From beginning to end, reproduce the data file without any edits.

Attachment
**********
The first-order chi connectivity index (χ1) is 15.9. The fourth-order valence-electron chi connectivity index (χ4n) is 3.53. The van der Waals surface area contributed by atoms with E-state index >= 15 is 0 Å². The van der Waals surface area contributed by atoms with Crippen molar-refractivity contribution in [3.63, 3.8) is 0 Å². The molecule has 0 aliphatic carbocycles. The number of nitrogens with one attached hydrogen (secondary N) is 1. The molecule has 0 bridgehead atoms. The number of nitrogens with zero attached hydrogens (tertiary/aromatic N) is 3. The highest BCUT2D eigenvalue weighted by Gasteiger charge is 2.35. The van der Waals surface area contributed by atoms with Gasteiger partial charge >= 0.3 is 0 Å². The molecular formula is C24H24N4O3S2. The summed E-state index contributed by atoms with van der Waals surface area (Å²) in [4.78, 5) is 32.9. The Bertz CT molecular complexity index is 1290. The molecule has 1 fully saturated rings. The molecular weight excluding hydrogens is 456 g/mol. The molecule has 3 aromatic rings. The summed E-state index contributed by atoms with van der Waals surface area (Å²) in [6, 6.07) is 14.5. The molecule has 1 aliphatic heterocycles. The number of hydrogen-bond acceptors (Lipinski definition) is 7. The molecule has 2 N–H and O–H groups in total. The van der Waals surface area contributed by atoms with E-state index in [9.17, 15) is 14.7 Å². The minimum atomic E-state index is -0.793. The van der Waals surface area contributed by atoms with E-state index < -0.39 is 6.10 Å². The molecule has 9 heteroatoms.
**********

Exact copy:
The first-order chi connectivity index (χ1) is 15.9. The fourth-order valence-electron chi connectivity index (χ4n) is 3.53. The van der Waals surface area contributed by atoms with E-state index >= 15 is 0 Å². The van der Waals surface area contributed by atoms with Crippen molar-refractivity contribution in [3.63, 3.8) is 0 Å². The molecule has 0 aliphatic carbocycles. The number of nitrogens with one attached hydrogen (secondary N) is 1. The molecule has 0 bridgehead atoms. The number of nitrogens with zero attached hydrogens (tertiary/aromatic N) is 3. The highest BCUT2D eigenvalue weighted by Gasteiger charge is 2.35. The van der Waals surface area contributed by atoms with Gasteiger partial charge >= 0.3 is 0 Å². The molecular formula is C24H24N4O3S2. The summed E-state index contributed by atoms with van der Waals surface area (Å²) in [4.78, 5) is 32.9. The Bertz CT molecular complexity index is 1290. The molecule has 1 fully saturated rings. The molecular weight excluding hydrogens is 456 g/mol. The molecule has 3 aromatic rings. The summed E-state index contributed by atoms with van der Waals surface area (Å²) in [6, 6.07) is 14.5. The molecule has 1 aliphatic heterocycles. The number of hydrogen-bond acceptors (Lipinski definition) is 7. The molecule has 2 N–H and O–H groups in total. The van der Waals surface area contributed by atoms with E-state index in [9.17, 15) is 14.7 Å². The minimum atomic E-state index is -0.793. The van der Waals surface area contributed by atoms with E-state index < -0.39 is 6.10 Å². The molecule has 9 heteroatoms.